The Economist summarized it well:
[Samsung’s] businesses look remarkably disparate, but they share a need for big capital investments and the capacity to scale manufacture up very quickly, talents the company has exploited methodically in the past.
Samsung’s successes come from spotting areas that are small but growing fast. Ideally the area should also be capital-intensive, making it harder for rivals to keep up. Samsung tiptoes into the technology to get familiar with it, then waits for its moment. It was when liquid-crystal displays grew to 40 inches in 2001 that Samsung took the dive and turned them into televisions. In flash memory, Samsung piled in when new technology made it possible to put a whole gigabyte on a chip.
When it pounces, the company floods the sector with cash. Moving into very high volume production as fast as possible not only gives it a price advantage over established firms, but also makes it a key customer for equipment makers. Those relationships help it stay on the leading edge from then on.
The strategy is shrewd. By buying technology rather than building it, Samsung assumes execution risk not innovation risk. It wins as a “fast follower”, slipstreaming in the wake of pioneers at a much larger scale of production. The heavy investment has in the past played to its ability to tap cheap financing from a banking sector that is friendly to big companies, thanks to implicit government guarantees much complained about by rivals elsewhere.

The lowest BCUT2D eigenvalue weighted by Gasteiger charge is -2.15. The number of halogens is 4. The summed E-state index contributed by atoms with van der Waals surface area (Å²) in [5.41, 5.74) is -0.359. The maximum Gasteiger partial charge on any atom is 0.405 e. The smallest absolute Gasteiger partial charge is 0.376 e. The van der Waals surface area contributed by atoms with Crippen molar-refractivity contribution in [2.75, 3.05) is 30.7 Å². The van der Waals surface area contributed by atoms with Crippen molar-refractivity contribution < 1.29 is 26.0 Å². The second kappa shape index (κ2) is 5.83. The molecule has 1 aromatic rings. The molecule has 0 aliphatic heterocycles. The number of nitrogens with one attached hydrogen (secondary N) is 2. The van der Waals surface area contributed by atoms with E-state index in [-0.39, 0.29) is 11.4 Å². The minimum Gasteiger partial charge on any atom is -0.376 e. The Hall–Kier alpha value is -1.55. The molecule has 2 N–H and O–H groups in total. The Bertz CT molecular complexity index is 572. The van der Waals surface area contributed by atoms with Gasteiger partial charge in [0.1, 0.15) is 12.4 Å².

Can we find evidence of this capital intensity?
To answer, I reviewed Samsung Electronics CapEx as reported in their quarterly cash flow statements. The following graph illustrates the data:
Note that during 2006 and 2007 the company specified expenditures on an operating divisional level. Since 2008 it has reported only a total. For the years where divisional detail is available, the percent split looks as follows.